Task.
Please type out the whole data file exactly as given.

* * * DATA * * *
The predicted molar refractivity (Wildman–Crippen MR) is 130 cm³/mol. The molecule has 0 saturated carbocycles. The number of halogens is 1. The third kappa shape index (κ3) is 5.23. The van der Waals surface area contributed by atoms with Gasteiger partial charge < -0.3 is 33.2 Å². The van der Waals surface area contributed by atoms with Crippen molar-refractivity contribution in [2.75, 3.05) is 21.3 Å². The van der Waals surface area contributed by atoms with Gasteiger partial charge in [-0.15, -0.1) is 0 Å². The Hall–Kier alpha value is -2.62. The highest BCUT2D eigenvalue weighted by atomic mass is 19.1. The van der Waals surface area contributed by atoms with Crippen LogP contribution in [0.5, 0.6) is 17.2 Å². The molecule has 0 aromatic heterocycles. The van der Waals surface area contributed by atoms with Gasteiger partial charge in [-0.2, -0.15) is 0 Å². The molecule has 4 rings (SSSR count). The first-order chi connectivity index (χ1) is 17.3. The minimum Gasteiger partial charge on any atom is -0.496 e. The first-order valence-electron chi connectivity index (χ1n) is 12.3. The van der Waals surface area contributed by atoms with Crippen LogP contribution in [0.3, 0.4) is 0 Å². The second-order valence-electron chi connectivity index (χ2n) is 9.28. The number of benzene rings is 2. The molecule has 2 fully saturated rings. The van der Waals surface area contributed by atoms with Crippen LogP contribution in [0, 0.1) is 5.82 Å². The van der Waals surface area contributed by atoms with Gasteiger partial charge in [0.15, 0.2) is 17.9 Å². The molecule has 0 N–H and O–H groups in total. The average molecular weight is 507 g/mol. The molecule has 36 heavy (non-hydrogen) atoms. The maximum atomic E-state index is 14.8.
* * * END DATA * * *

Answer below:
The predicted molar refractivity (Wildman–Crippen MR) is 130 cm³/mol. The molecule has 0 saturated carbocycles. The number of halogens is 1. The third kappa shape index (κ3) is 5.23. The van der Waals surface area contributed by atoms with Gasteiger partial charge < -0.3 is 33.2 Å². The van der Waals surface area contributed by atoms with Crippen molar-refractivity contribution in [2.75, 3.05) is 21.3 Å². The van der Waals surface area contributed by atoms with Gasteiger partial charge in [-0.15, -0.1) is 0 Å². The Hall–Kier alpha value is -2.62. The highest BCUT2D eigenvalue weighted by atomic mass is 19.1. The van der Waals surface area contributed by atoms with Crippen LogP contribution in [0.5, 0.6) is 17.2 Å². The molecule has 0 aromatic heterocycles. The van der Waals surface area contributed by atoms with Gasteiger partial charge in [-0.2, -0.15) is 0 Å². The molecule has 4 rings (SSSR count). The first-order chi connectivity index (χ1) is 17.3. The minimum Gasteiger partial charge on any atom is -0.496 e. The first-order valence-electron chi connectivity index (χ1n) is 12.3. The van der Waals surface area contributed by atoms with Crippen LogP contribution in [0.3, 0.4) is 0 Å². The second-order valence-electron chi connectivity index (χ2n) is 9.28. The number of benzene rings is 2. The molecule has 2 fully saturated rings. The van der Waals surface area contributed by atoms with Crippen LogP contribution in [0, 0.1) is 5.82 Å². The van der Waals surface area contributed by atoms with Gasteiger partial charge in [0.15, 0.2) is 17.9 Å². The molecule has 0 N–H and O–H groups in total. The average molecular weight is 507 g/mol. The molecule has 36 heavy (non-hydrogen) atoms. The maximum atomic E-state index is 14.8.